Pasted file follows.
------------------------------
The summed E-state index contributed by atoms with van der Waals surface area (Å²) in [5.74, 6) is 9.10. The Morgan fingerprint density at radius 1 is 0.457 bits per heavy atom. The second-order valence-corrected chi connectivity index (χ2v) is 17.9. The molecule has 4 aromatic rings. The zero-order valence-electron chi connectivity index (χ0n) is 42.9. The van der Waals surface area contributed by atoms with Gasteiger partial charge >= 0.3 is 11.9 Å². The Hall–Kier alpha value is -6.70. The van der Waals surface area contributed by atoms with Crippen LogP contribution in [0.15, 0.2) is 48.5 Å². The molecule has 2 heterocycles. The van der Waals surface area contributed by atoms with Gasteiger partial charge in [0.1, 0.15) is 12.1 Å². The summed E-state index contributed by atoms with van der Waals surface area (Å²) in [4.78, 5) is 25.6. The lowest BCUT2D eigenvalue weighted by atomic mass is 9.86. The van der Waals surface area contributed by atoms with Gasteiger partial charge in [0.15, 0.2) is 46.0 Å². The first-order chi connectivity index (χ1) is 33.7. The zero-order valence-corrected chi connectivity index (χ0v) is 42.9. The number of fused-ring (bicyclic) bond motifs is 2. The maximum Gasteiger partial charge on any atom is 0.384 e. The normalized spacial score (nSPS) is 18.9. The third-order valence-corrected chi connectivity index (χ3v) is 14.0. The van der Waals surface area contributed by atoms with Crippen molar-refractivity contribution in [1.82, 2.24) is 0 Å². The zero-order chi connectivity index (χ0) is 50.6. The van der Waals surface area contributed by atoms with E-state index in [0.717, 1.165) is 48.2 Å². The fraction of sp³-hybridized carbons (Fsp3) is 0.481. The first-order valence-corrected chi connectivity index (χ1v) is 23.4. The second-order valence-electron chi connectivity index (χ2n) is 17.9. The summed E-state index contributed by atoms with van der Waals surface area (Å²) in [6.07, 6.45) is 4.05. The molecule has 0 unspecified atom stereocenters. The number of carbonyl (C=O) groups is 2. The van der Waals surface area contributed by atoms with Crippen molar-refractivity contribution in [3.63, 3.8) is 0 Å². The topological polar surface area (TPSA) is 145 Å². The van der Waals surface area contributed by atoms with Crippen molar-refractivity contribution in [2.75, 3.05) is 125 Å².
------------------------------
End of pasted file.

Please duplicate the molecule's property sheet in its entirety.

The summed E-state index contributed by atoms with van der Waals surface area (Å²) in [5.74, 6) is 9.10. The Morgan fingerprint density at radius 1 is 0.457 bits per heavy atom. The second-order valence-corrected chi connectivity index (χ2v) is 17.9. The molecule has 4 aromatic rings. The zero-order valence-electron chi connectivity index (χ0n) is 42.9. The van der Waals surface area contributed by atoms with Gasteiger partial charge >= 0.3 is 11.9 Å². The Hall–Kier alpha value is -6.70. The van der Waals surface area contributed by atoms with Crippen LogP contribution in [0.15, 0.2) is 48.5 Å². The molecule has 2 heterocycles. The van der Waals surface area contributed by atoms with Gasteiger partial charge in [0.1, 0.15) is 12.1 Å². The summed E-state index contributed by atoms with van der Waals surface area (Å²) in [4.78, 5) is 25.6. The lowest BCUT2D eigenvalue weighted by atomic mass is 9.86. The van der Waals surface area contributed by atoms with Gasteiger partial charge in [0.15, 0.2) is 46.0 Å². The first-order chi connectivity index (χ1) is 33.7. The zero-order valence-corrected chi connectivity index (χ0v) is 42.9. The number of fused-ring (bicyclic) bond motifs is 2. The maximum Gasteiger partial charge on any atom is 0.384 e. The normalized spacial score (nSPS) is 18.9. The third-order valence-corrected chi connectivity index (χ3v) is 14.0. The van der Waals surface area contributed by atoms with Crippen molar-refractivity contribution in [1.82, 2.24) is 0 Å². The zero-order chi connectivity index (χ0) is 50.6. The van der Waals surface area contributed by atoms with E-state index in [0.717, 1.165) is 48.2 Å². The fraction of sp³-hybridized carbons (Fsp3) is 0.481. The first-order valence-corrected chi connectivity index (χ1v) is 23.4. The second-order valence-electron chi connectivity index (χ2n) is 17.9. The summed E-state index contributed by atoms with van der Waals surface area (Å²) in [6.07, 6.45) is 4.05. The molecule has 0 unspecified atom stereocenters. The number of carbonyl (C=O) groups is 2. The van der Waals surface area contributed by atoms with Crippen molar-refractivity contribution in [3.63, 3.8) is 0 Å². The topological polar surface area (TPSA) is 145 Å². The van der Waals surface area contributed by atoms with Crippen molar-refractivity contribution in [2.75, 3.05) is 125 Å².